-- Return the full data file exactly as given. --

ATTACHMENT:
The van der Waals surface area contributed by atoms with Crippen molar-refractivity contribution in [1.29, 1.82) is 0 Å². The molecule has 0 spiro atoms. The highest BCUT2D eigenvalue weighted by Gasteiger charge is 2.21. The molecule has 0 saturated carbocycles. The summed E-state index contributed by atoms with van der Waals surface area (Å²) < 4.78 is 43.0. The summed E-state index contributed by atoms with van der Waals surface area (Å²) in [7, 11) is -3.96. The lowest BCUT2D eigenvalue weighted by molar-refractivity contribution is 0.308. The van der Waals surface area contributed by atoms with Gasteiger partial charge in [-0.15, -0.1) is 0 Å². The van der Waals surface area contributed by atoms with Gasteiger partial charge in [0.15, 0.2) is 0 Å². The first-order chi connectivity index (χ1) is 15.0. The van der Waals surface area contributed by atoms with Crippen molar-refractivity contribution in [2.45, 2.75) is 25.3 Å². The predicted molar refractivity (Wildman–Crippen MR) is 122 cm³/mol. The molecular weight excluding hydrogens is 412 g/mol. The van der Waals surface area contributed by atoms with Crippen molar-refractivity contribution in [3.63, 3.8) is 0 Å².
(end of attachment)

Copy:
The van der Waals surface area contributed by atoms with Crippen molar-refractivity contribution in [1.29, 1.82) is 0 Å². The molecule has 0 spiro atoms. The highest BCUT2D eigenvalue weighted by Gasteiger charge is 2.21. The molecule has 0 saturated carbocycles. The summed E-state index contributed by atoms with van der Waals surface area (Å²) < 4.78 is 43.0. The summed E-state index contributed by atoms with van der Waals surface area (Å²) in [7, 11) is -3.96. The lowest BCUT2D eigenvalue weighted by molar-refractivity contribution is 0.308. The van der Waals surface area contributed by atoms with Gasteiger partial charge in [-0.15, -0.1) is 0 Å². The van der Waals surface area contributed by atoms with Gasteiger partial charge in [0.15, 0.2) is 0 Å². The first-order chi connectivity index (χ1) is 15.0. The van der Waals surface area contributed by atoms with Crippen molar-refractivity contribution in [2.45, 2.75) is 25.3 Å². The predicted molar refractivity (Wildman–Crippen MR) is 122 cm³/mol. The molecular weight excluding hydrogens is 412 g/mol. The van der Waals surface area contributed by atoms with Crippen molar-refractivity contribution in [3.63, 3.8) is 0 Å².